By Barbara Kevles
December 13, 1976 12:00 PM

Wondering what to have for dinner tonight? Marcy Blum’s problem is a little more complicated:

Planning the food for 2,500 meals a week at a new midtown Manhattan restaurant, the U.S. Steak House Co.;

Figuring out what to buy for a just-opened SoHo eatery with a relentlessly bohemian clientele;

Organizing a new menu for Charley O’s, an Irish pub in Rockefeller Center that recently began staying open 24 hours a day.

Marcy Blum manages all three assignments with distinction in her job as freelance food consultant, menu planner and kitchen organizer. And she’s only 23.

Peter Aschkenasy, formerly public relations director of the famous Rainbow Room, acknowledges her contribution to the launching of his U.S. Steak House. The restaurant now grosses $30,000 a week, thanks to full tables and opening night parties for such showbiz celebs as Bruce Springsteen, Mike Nichols and Shirley MacLaine. As for Marcy’s youth and inexperience, says Aschkenasy, “That’s the tax on the bill I will gladly pay.”

Marcy’s particular talent is for combining homegrown American staples—crunchy ears of corn, bittersweet apples, roasted nuts and even potato skins—with a French flair. One example is her chopped steak with a core of béarnaise sauce.

Her interest in cooking was stimulated early by her father, a New York food wholesaler who took her to a bagel factory “to show me how things were done,” and a mother who “baked from scratch.” Marcy put her training to use in 1970 when she set aside her stage aspirations (she had just graduated from Manhattan’s High School for the Performing Arts) to join a hippie commune near Marshfield, Vt. Every night on a wood-burning stove she tried to produce “something interesting” for 15 vegetarians. “The marvelous thing about food is that it works or it doesn’t,” she says, “and you know right away.” Yet after months of being snowed in at the commune, she felt “dull and stagnant. I could no longer afford to do what I considered unimportant. I felt I had to find a profession.”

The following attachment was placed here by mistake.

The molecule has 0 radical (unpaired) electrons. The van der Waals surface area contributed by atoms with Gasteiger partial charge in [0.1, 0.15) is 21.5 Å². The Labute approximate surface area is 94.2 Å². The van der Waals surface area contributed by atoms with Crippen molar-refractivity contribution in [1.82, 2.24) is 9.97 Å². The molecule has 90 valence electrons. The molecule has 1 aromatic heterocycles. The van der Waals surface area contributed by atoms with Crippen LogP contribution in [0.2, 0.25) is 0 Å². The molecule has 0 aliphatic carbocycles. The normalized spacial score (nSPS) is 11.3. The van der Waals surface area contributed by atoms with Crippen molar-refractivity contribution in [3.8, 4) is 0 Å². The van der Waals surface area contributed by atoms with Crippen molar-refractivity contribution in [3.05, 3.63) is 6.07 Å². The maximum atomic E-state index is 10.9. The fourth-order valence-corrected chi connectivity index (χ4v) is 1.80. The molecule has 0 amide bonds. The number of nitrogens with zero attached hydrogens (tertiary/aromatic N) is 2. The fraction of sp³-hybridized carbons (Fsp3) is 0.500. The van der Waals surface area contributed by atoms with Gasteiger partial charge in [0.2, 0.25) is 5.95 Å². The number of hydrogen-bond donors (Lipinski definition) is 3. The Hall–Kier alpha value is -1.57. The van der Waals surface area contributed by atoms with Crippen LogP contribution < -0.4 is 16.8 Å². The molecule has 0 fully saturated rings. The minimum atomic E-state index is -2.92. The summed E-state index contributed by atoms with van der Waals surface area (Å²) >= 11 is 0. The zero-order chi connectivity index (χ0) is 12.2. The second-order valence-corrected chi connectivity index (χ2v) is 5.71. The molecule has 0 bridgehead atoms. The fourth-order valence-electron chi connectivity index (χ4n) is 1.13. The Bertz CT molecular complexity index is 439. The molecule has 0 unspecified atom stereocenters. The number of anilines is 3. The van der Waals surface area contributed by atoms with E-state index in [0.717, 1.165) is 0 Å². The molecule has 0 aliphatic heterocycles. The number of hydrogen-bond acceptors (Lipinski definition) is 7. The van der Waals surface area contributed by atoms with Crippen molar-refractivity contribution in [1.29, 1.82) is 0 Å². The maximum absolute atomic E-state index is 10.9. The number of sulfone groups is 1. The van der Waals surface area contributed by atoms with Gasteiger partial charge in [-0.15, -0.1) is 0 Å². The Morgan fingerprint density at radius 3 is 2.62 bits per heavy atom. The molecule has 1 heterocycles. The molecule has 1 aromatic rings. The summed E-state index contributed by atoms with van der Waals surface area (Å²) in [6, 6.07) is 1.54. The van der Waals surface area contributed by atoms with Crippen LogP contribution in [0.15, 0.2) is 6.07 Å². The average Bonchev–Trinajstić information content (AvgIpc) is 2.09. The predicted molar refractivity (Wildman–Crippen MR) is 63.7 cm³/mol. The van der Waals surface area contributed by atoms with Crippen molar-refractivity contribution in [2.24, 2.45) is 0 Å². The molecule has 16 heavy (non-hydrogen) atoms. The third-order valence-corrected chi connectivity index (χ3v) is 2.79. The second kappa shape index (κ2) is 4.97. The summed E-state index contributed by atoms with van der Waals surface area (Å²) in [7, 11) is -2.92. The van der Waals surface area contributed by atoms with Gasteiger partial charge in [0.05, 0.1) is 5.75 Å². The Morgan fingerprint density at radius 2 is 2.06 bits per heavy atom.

Her quest took her to Paris where she studied at the renowned Cordon Bleu. “I was looking for something I could do well,” she explains. In Paris Marcy also abandoned vegetarianism, deciding that “to really learn I would have to eat everything.” Upon returning to New York, she took “every Hannah Housewife cooking course,” including three expensive sessions with Simone Beck, co-author of Mastering the Art of French Cooking. “It was like watching the Bolshoi.”

In January 1973 Marcy enrolled at the Culinary Institute of America in Hyde Park, N.Y. Her training included classical pastry, how to treat food poisoning (“in case you fail”), and such manual skills as cutting turnips to the precise quarter-inch.

After graduation Marcy worked briefly as sous-chef responsible for sauce dishes at a Scarsdale golf club and later on the cold buffet at Maxwell’s Plum in Manhattan. Last year she turned to private catering “because a chef’s job is not creative. He has only one grandstand play a day.” A brunch she arranged for her brother’s friend, Peter Aschkenasy, led to her present job.

The others followed. She has also been teaching a five-week cooking course at Gimbels department store. In the future she wants to set up a restaurant consulting firm whose advice would range from accounting procedures to zabaglione recipes. For now, success at an early age means “I’m on the way to being best at something I enjoy.”